Nosology, from νόσος (nosos) for “disease” and -λογία (-logia) for “study of-” is the science of how we classify a disease and come to a better understanding of it. This term is mostly applied to the field of medicine duringthe pre-Civil war years, and was a method in which physicians tried to come to a better understanind of how we relate disease to the body and environment, in turn relating to how the care of a disease was designed. An important part of understanding diseases during the colonial and post-colonial years was through these studies of disease relationships. The earliest nosologies for disease did little to allow them to be separated well enough to enable better cures to be developed in a fairly rapid manner.
As the understanding of disease patterns and causes progressed, and the nosologies changed, the causes for disease came to be better understood, and by the 1850s, nosology was pretty much replaced by interpretations of disease based on the variety of scientific ways in which disease and its manifestations could be classified, be they physical or somatic, versus psychological in nature.
The most basic question that was asked in order to classify a disease is still being asked–is it acute or chronic? In modern database systems for health care, the largest grouping of medical conditions is usually acute versus chronic, and overall medical practices and activities preventive versus palliative or remedial. These early classification systems define disease relationships based on a number of features, some of which are shared, and on occasion some of which are especially unique for the methodology being developed.
The nosologies reviewed for this section are all pre-1820, and represent how scientists and physicians interpreted diseases as a part of the natural life experience. Some physicians and scientists, especially the earliest ones, focused on the body for the most part, its anatomical parts, and how these were influenced within the individual (“Local”) versus by the environmental around them (with no term for this class of features specifically invented by these authors). Later nosologists invented several very unique methods of classifying diseases, each with characteristics predefined and applied by their particular profession. During the late colonial years, the famous plant and animal taxonomist Karl von Linne produced his version of the disease and medical taxonomy. During the Lamarckian period in science history, a well known naturalist Erasmus Darwin (the grandfather of Charles) produced his version in 1796, in which he went through exceptional attempts to subdivide the conditions a person might experience due to mental-, emotional, biological, psychological, behavioral or psychiatric experiences. In one of the more later versions of these pre-1820 rendering of disease nosology, the details of the organ systems and their physiology and varying physiological traits begin to pay a role in defining their existence.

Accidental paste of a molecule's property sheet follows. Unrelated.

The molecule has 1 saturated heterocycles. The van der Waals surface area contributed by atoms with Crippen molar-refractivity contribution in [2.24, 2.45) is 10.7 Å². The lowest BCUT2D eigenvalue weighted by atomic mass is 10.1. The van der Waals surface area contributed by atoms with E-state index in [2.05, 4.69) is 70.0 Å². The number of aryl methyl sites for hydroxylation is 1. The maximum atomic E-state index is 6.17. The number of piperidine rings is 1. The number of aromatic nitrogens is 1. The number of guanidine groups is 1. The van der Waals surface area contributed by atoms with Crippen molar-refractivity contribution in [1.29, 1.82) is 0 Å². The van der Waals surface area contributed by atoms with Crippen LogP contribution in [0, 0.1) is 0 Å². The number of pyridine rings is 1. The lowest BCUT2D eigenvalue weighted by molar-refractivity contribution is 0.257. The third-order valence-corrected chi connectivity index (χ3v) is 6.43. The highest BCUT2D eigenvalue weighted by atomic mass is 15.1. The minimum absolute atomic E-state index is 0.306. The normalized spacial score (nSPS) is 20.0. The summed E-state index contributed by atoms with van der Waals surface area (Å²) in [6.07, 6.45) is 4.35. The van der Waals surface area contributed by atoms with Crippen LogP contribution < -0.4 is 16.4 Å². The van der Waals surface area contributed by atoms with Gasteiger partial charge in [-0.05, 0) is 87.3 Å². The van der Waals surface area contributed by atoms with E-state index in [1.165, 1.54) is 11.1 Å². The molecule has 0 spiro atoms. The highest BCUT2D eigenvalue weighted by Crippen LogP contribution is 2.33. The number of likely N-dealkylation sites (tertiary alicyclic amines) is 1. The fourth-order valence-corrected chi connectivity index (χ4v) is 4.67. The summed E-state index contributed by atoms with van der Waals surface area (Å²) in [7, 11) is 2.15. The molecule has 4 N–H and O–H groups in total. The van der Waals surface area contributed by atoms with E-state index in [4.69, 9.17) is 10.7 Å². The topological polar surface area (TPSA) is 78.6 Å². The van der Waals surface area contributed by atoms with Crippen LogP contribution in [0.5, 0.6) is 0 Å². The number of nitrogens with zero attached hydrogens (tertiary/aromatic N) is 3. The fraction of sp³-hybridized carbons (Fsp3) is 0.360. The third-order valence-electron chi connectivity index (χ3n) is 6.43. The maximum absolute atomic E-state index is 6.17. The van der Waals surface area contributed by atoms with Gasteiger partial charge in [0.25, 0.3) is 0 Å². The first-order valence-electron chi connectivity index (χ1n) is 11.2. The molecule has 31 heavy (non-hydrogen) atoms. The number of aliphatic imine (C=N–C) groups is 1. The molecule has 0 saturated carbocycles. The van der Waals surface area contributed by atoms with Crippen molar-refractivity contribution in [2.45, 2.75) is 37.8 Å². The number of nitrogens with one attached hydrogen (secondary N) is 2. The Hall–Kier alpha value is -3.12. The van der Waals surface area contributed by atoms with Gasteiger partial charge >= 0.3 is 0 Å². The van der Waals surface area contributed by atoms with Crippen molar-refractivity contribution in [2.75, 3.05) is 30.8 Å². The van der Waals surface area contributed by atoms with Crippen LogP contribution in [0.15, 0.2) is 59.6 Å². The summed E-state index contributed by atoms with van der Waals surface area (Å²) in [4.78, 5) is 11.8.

Still, the most important component of old nosological systems pertains to the psychology of disease and health. The scientists who make the most use of nosological investigations are the psychologists and psychiatrists, who like the physicians of the 1700s often have problems and differences in opinions when it comes to classifying the diseases they treat, for use of these nosologies to better define their treatments. Modern nosology is a topic still heavily researched by the mental health practitioners, and is why this method of classifying diseases has to be reviewed as a part of researching pre-1850 American medicine. A unique philosophy is used to draw up the nosological relationships between diseases. This means that nosology can in turn provide us with insights into how a doctor was thinking at a particular point in time. This in turn tells us why he treated an individual the way that he did, and sometimes even why that method of treatment became a failure or a success.
One of the keys to understanding medicine and how it was practiced between 1750 and 1825 is understanding the nosology for the time. A single nosological system will not conclusively tell us how an individual was philosophizing and practicing as a medical doctor, but it does provide for us a starting point with which to answer several important research questions. These questions are:
- What is the cultural basis for the philosophy this doctor’s practice adheres to?
- Was this doctor in tune with his/her times and the scientific discovery?
- Was this doctor a self-trained individual read in older books bearing older philosophies?
- Was this doctor relying upon his/her own philosophy not expressed by the published colleagues for the time?